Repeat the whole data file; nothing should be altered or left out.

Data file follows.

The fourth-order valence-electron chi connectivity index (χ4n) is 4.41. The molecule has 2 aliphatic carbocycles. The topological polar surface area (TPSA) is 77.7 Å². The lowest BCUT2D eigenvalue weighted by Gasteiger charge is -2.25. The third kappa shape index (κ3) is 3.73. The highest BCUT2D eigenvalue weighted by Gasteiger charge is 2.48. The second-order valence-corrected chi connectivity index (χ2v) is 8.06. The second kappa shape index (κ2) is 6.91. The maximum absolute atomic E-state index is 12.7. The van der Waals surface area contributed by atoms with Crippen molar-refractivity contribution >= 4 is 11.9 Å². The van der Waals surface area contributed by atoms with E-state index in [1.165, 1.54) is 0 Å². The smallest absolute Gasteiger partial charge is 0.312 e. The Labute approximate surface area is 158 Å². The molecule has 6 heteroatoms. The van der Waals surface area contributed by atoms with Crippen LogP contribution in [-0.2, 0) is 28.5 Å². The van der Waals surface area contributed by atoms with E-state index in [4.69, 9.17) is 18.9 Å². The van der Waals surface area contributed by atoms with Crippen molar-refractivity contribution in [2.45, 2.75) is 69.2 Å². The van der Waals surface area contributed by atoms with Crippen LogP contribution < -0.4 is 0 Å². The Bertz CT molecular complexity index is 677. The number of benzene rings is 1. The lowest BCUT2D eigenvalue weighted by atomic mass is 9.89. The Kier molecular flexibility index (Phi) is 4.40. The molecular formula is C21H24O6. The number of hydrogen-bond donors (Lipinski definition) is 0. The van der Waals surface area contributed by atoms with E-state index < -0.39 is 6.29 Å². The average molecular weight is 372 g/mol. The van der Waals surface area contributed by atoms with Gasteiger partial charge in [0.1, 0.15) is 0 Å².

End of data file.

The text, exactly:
The fourth-order valence-electron chi connectivity index (χ4n) is 4.41. The molecule has 2 aliphatic carbocycles. The topological polar surface area (TPSA) is 77.7 Å². The lowest BCUT2D eigenvalue weighted by Gasteiger charge is -2.25. The third kappa shape index (κ3) is 3.73. The highest BCUT2D eigenvalue weighted by Gasteiger charge is 2.48. The second-order valence-corrected chi connectivity index (χ2v) is 8.06. The second kappa shape index (κ2) is 6.91. The maximum absolute atomic E-state index is 12.7. The van der Waals surface area contributed by atoms with Crippen molar-refractivity contribution >= 4 is 11.9 Å². The van der Waals surface area contributed by atoms with E-state index in [1.165, 1.54) is 0 Å². The smallest absolute Gasteiger partial charge is 0.312 e. The Labute approximate surface area is 158 Å². The molecule has 6 heteroatoms. The van der Waals surface area contributed by atoms with Crippen LogP contribution in [-0.2, 0) is 28.5 Å². The van der Waals surface area contributed by atoms with E-state index in [4.69, 9.17) is 18.9 Å². The van der Waals surface area contributed by atoms with Crippen molar-refractivity contribution in [2.45, 2.75) is 69.2 Å². The van der Waals surface area contributed by atoms with Crippen LogP contribution < -0.4 is 0 Å². The Bertz CT molecular complexity index is 677. The number of benzene rings is 1. The lowest BCUT2D eigenvalue weighted by atomic mass is 9.89. The Kier molecular flexibility index (Phi) is 4.40. The molecular formula is C21H24O6. The number of hydrogen-bond donors (Lipinski definition) is 0. The van der Waals surface area contributed by atoms with E-state index < -0.39 is 6.29 Å². The average molecular weight is 372 g/mol. The van der Waals surface area contributed by atoms with Gasteiger partial charge in [0.1, 0.15) is 0 Å².